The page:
Burned flesh

Discussion in 'Community' started by JesseJames, May 5, 2004.

  1. JesseJames macrumors 6502a

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    #1
    I know this may sound macabre but stuff like this fascinates me.
    Can anyone tell me what burnt human flesh smells like?
    I'm talking charred corpse, or some charred flesh.

    I need to cut back on the CSI watching.
     
  2. maxvamp macrumors 6502a

    maxvamp

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    #2
    Here's how to find out...

    1.) Turn a burner on your stove on High
    2.) When burner is glowing red, sit on burner. ( preferable while naked )
    3.) When smell becomes noticeable, analyze smell.
    4.) Turn off stove and get up.


    Seriously though... From what I have read, Human flesh closely resembles pork. You may get a close approximation by burning some form of pork cutlet.

    Max.
     
  3. PlaceofDis macrumors Core

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  4. rainman::|:| macrumors 603

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    #4
    pork is somewhat accurate. you can tell it's roasting meat, but it's slightly sweeter smelling than most meats. it should be noted that if it's just fat that's burning, the smell will be different (fainter and more acrid, i think).

    burning human flesh is something that you can't really describe, but you'll know it if you ever smell it. i'm fairly convinced that nature has programmed it as a "this is not OK" response in your brain...

    paul
     
  5. JesseJames thread starter macrumors 6502a

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    #5
    Actually, I did burn some of my flesh once. I have some 'proud flesh' on my middle toe and it just keeps growing a callous. I cut the callous off sometimes and I have a nice little chunk of hard skin.
    So, I was curious and I took a lighter to it.
    Kind of smelled like burning hair. It was bad smelling. But I don't think it really counts. It was just skin; not fat and muscle tissue.

    Why would I want to know this? Well, I'm not really sure.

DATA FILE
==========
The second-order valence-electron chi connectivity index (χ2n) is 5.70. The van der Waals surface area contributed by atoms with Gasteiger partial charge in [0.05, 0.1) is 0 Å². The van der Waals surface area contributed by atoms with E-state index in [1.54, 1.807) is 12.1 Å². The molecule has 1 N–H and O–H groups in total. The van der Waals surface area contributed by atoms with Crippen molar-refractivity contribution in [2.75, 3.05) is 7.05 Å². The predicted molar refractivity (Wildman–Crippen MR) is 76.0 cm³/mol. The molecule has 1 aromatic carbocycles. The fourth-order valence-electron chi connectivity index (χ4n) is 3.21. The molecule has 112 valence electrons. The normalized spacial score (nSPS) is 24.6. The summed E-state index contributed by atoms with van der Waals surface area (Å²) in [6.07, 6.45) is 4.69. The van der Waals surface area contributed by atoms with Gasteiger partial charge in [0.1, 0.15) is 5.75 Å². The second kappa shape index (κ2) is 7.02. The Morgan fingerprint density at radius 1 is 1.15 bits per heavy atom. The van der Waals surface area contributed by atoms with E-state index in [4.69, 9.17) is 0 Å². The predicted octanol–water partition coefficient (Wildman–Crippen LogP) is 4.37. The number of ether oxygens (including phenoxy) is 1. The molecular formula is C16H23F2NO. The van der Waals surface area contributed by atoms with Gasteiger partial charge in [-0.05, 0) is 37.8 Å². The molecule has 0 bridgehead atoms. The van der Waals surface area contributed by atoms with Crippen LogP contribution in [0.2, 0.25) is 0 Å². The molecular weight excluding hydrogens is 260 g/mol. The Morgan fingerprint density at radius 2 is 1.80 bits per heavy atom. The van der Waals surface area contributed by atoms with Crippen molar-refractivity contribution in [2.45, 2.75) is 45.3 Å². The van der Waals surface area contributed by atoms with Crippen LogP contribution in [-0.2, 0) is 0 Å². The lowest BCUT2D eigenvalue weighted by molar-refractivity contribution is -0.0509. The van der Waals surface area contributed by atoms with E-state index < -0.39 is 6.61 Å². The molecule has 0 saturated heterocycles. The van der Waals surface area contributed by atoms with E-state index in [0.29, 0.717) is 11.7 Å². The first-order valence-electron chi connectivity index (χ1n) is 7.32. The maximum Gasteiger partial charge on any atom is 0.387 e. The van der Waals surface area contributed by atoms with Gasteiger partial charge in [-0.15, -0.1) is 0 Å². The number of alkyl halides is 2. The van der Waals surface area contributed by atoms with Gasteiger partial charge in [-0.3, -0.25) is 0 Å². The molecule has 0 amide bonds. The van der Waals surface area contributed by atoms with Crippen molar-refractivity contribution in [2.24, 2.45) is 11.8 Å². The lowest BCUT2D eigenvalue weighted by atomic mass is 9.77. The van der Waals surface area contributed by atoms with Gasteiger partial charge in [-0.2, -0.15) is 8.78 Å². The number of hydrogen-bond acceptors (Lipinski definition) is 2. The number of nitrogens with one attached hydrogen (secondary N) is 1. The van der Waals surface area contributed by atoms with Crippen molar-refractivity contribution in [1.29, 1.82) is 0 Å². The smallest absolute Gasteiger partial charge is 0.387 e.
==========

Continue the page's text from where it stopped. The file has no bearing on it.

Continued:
6. wdlove macrumors P6

    wdlove

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    #6
    My wife is a registered nurse also. She took care of burn patients while working in intensive care. According to her there isn't a smell unless there is an infection. A burn patient is very difficult, it is a very critical situation. The first major problem is fluid loss. Infection is always a problem due to the loss of the bodies first line of defense the skin. The pain is great and they suffer agony almost daily with (debridement) removal of dead skin. :(
     
  7. Doctor Q Administrator

    Doctor Q

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    #7
    That's during recovery. JesseJames' question is about the smell at the time of the injury, while it is burning.
     
  8. wdlove macrumors P6

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    #8
    My wife took care of burn patients, just after injury. Intensive care is the critical phase. Recovery phase occurs after they leave critical care. She managed the actual life and death phase, managing fluids being foremost. Also guarding against infection and managing the pain.
     
  9. rainman::|:| macrumors 603

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    #9
    that's nice. we're talking about burning flesh tho, like on fire or just afterwards, think still smoking. Really I don't think burn injury repercussions and recovery process was the idea. especially as he mentioned CSI, which would really denote dead bodies. And the fact that he used the word "corpse".

    paul
     
  10. yzeater macrumors regular

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    #10
    I smelled cauterized flesh in an operating room, does that count? I can't describe it, but it made me want to throw up more thany anything ever
     
  11. MongoTheGeek macrumors 68040

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    #11
    if its just the skin the it smells like hair and fingernails burning. If you get down the meat as it were think pork.
     
  12. coopdog macrumors 6502a

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    #12
    This is a weird ****in thread. One time I was doing a trick w/ a lighter I had done before. Well this time it didn't work and i burned ALL of the skin in a 1" diamiter around and in my belly button clear off. All of the top layers were gone. IT ****in stung like a mofo! Very bad pain. And a very bad smell. It's smells like meat and buring hair and just bad.
     
  13. virividox macrumors 601

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    #13
    it don't smell yummy i can tell you that

    it also depends with what its burning with because accelerants can change the odor obviously
     
  14. cb911 macrumors 601

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    #14